I don't know that Christian fundamentalist beliefs are "poppycock" but, I don't adhere to such beliefs. I don't call your beliefs ludicrous or lunacy because my system of belief about freedom allows for others to not believe in God.

    Anyway, I hope my belief in "invisible friends" doesn't keep us from a rich regard for each other.

  2. Tim,

    I suppose the polite answer is that it depends on a continuum on the part of the believer as to how much of his or her beliefs intrude into their ability to discern reality from myth and act accordingly.

    Religion, in my view, is a powerful aesthetic. It appeals mainly on that level and because we tend culturally to pay little critical attention to how aesthetics work and how we use them, we don't have a solid grasp on where aesthetics ends and, say, logic begins. (Everything, of course, has an aesthetic component, but depending on the discipline in question it is more or less important to our attachment to a given set of ideas.)

    If it is aesthetically important to you to have a religion and it adds value to the journey you make through life, I find nothing lunatic about it. It is an extension of personality. It is no less (and no more) important to individuals than the music they love, the art they find most evocative, the books they prefer, the films that resonate most powerfully, and so on. These are all aesthetic forces that do much to form our personalities and dictate the internal landscape from which we operate in relation to others. On that basis I see religion as one more (philosophical) aspect of what might be called our individual gestalt.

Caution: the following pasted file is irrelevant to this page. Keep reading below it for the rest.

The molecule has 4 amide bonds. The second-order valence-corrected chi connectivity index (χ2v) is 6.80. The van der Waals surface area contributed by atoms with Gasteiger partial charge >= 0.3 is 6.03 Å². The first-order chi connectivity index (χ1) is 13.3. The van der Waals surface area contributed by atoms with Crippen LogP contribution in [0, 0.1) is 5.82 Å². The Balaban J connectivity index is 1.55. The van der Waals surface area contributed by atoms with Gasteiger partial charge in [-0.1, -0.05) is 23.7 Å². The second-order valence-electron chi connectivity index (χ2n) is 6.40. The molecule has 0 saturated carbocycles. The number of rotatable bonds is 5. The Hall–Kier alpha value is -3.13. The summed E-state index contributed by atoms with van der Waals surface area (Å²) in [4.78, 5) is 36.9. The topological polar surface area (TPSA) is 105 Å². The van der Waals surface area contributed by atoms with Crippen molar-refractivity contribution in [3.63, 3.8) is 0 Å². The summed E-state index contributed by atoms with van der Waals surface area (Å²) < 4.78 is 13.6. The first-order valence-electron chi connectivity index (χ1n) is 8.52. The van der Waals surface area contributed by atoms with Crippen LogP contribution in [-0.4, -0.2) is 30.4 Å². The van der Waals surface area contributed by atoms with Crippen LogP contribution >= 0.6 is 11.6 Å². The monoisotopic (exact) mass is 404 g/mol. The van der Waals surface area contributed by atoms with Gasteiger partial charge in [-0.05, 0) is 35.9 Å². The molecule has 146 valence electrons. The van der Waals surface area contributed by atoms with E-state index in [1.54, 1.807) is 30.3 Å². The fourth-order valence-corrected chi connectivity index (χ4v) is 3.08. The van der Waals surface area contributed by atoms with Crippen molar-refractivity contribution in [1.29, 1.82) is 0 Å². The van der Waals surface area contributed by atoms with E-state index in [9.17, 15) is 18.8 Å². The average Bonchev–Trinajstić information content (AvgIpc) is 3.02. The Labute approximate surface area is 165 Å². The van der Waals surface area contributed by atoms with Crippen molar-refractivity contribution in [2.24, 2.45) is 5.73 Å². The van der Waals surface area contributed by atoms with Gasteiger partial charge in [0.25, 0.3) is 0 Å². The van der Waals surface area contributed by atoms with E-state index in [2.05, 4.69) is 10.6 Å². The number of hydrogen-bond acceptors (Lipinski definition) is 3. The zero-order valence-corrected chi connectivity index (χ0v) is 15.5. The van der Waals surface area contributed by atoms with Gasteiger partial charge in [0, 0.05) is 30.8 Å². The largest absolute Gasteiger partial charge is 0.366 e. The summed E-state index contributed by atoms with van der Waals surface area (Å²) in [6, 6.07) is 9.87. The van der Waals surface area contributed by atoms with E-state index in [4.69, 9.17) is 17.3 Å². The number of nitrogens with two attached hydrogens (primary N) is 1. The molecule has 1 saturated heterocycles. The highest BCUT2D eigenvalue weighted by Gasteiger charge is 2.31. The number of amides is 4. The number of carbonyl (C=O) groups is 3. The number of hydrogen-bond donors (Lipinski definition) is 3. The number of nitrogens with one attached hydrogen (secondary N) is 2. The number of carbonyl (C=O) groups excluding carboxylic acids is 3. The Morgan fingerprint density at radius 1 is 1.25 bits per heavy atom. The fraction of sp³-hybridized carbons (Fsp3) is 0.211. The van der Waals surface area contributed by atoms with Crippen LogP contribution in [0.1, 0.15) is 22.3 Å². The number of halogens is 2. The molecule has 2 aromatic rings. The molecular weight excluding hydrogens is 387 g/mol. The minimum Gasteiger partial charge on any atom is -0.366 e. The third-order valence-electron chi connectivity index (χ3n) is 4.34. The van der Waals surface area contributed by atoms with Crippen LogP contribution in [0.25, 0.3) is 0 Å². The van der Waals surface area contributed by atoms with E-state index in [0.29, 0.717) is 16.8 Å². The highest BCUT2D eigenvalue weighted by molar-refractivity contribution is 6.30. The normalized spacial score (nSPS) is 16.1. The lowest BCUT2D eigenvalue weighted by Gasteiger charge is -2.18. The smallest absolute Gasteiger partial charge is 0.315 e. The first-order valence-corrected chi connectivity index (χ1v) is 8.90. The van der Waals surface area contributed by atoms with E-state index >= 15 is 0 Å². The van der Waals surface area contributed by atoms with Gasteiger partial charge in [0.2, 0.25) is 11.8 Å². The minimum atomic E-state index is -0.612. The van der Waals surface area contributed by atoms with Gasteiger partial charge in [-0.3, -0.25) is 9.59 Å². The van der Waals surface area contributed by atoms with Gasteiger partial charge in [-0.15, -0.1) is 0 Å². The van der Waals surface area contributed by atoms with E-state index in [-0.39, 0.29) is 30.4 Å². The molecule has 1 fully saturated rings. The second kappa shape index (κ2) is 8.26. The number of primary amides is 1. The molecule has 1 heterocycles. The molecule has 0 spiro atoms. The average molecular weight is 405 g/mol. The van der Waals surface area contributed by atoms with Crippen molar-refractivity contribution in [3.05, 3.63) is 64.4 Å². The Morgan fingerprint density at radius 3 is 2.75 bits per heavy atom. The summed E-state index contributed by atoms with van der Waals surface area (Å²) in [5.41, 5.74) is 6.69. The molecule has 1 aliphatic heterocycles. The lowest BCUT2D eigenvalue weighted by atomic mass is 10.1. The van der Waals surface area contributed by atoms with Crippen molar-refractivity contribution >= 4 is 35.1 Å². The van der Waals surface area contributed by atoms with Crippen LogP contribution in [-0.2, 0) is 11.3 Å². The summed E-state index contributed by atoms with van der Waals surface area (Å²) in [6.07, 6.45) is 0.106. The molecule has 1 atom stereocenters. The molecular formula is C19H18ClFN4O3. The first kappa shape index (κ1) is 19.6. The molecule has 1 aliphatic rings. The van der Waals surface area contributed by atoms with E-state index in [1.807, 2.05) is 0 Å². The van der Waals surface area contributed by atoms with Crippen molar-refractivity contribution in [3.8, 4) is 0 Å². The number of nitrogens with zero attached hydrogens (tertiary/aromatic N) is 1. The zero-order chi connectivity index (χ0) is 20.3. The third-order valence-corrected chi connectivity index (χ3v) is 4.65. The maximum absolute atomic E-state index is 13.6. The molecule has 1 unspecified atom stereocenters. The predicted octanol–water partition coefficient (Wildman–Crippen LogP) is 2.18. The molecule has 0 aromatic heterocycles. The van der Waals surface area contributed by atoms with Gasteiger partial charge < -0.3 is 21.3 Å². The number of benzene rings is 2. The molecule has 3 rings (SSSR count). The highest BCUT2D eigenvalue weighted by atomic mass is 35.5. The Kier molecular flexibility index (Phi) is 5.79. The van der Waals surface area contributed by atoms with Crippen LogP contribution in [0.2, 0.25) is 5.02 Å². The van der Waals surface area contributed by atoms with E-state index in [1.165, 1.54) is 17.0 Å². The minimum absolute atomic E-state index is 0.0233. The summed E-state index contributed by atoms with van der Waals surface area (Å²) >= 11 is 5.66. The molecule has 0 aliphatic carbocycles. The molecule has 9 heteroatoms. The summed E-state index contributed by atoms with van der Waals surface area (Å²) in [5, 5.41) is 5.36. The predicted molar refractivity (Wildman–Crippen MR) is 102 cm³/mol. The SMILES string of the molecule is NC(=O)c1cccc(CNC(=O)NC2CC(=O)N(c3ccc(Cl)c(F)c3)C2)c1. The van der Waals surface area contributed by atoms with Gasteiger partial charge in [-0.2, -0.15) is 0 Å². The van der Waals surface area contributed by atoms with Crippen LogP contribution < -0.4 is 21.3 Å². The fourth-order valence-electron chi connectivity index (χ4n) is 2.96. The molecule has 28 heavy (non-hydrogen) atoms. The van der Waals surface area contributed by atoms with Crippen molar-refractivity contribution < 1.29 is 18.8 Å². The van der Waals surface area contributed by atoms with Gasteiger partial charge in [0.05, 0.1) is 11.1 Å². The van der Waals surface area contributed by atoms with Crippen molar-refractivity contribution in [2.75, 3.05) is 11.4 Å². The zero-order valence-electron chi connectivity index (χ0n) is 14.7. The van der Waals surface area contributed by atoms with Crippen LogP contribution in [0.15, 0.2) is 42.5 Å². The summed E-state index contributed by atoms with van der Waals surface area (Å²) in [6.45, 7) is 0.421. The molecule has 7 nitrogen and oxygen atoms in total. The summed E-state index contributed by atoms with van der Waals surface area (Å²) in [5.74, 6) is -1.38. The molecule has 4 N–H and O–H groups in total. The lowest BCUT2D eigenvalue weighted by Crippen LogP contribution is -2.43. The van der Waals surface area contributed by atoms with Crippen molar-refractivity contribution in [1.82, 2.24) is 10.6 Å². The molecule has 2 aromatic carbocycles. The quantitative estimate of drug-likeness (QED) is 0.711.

That said, we think nothing of telling someone who is passionately in love with a band or a book or a movie that if they express the opinion that these manifestations represent the ultimate reality (as opposed to truth) they are, in fact, a bit out of touch and maybe ought to seek help. Once they cross the line from an apprehension of Smetana's music as sublime to accepting Smetana's own belief that he was god, it has moved from an aesthetic of some value to a delusional elevation of nonsense to a foundation for decision making.

    So, yeah…once you say to me that you voted for XY or Z because god told you to rather than for any recognizable grasp of the nature of the problems of the polity, I'm afraid I start to label that lunacy. If you dictate your children's life choices and forbid them educations or the freedom to decide for themselves because of some holy book, yeah, I regard that as lunacy. If you advocate the elimination of sex education in schools and the abolition of contraception because of what St. Paul said, even in the face of clear evidence that such actions would only exacerbate the problems, I question your ability to recognize the real from the unreal.